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Joel Aiken, winemaker of Scattered Peaks is our guest on California Wine Country with Steve Jaxon and Dan Berger today. Barry Herbst and his daughter Emily Herbst are also in the studio today.
Joel Aiken was winemaker at Beaulieu Vineyard for many years. Beaulieu Vineyard, also known as BV, was founded in 1900 by George de la Tour and his wife Fernande. George de la Tour bought some great vineyards in Napa Valley for $100 or $200 an acre, around the turn of the 1900s that are spectacular now. Joel started in 1982 so he was there for their 50th vintage was in 1986. By the time he retired, he was spending more time doing management work rather than making wine and he is happy to be back to making wine.
Joel Aiken and his partner Derek Benham founded Scattered Peaks in 2017 after Joel retired from BV.
They begin with the first of two Scattered Peaks wines, a 2017 Cabernet Sauvignon from Napa Valley. Joel Aiken talks about how they started by working with the vineyards and getting the right barrels.
Dan Berger has also brought a 1994 Cabernet Sauvignon from BV, made by Joel Aiken back then. It has spent 26 years at the lowest level of Dan’s already cold cellar, at about 60 degrees, year-round.
The two Scattered Peaks wines bear description. The name Scattered Peaks comes from surfing, a favorite activity of Derek Benham, who is Joel Aiken’s partner in the winery. In surfing, it means when the waves are coming in and going in different directions. It reflects his desire to use fruit from different mountain peaks in Napa Valley. One is more for the cellar. The small lot needs another 6-10 years. The other one can go maybe 3 to 10, but either could bear 25. Dan says it hasn’t become Cabernet yet, it is so young. It is also smooth and silky, says Steve, and Dan agrees. That is the quality that made BV wines famous. André Tchelistcheff controlled the tannins enough that you didn’t have roughness. It sells for about $40 per bottle.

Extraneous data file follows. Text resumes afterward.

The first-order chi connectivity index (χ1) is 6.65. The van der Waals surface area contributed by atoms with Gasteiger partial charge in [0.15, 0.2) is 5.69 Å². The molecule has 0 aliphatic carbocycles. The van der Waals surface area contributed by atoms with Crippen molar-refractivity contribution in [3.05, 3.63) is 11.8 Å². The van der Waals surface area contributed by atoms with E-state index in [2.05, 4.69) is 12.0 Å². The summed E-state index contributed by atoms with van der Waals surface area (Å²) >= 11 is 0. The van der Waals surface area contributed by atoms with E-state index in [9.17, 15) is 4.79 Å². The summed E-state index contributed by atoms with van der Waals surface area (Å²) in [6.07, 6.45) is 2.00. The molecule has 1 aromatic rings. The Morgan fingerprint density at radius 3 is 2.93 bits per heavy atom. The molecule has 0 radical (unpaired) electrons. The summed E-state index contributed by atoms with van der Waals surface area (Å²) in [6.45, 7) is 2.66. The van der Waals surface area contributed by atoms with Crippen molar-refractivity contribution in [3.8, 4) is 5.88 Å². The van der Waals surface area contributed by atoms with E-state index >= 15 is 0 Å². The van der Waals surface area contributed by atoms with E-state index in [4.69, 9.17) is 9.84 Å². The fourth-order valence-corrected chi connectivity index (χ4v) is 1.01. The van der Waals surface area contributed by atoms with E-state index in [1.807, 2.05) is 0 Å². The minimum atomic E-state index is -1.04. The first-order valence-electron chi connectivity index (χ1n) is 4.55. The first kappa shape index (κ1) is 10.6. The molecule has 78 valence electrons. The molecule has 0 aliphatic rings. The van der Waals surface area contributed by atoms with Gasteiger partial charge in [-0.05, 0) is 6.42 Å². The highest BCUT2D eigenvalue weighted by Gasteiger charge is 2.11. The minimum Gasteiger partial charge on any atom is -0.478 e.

Joel Aiken wants to produce wines that are age-worthy, and does not want to make any ordinary wine. Joel remembers working with André Tchelistcheff at BV. He became the first BV winemaker to introduce barrels that were not only American oak, which had been a BV tradition. When Joel Aiken started at BV it was the early 1980s and there were not so many wineries around as there are today. Dan remembers that André was very sharp and insightful, as well as humble. There are lots of BV wines at Bottle Barn. They have single varietals and blends.
Scattered Peaks produces only Cabernet Sauvignon, at least for now. He uses fruit chosen from some of the best vineyards in the Napa Valley, including Morisoli vineyard, which Dan says is one of the best in the valley.
The second of the Scattered Peaks bottles seems more full-bodied than the other one and Dan says it needs more time in the bottle. Dan says that Joel respects the acidity of these wines, which is critical to making them age well. Joel says they won’t be soft and silky from day one, but they will be rewarded later.
And speaking of well-aged wines, the 1994 BV Cabernet that Joel Aiken made 26 years ago has aged beautifully and Steve says, “WOW!”
The subject of Merlot comes up late in the show, about 25 minutes in and Dan Berger gives his summary of the Merlot boom and bust and return.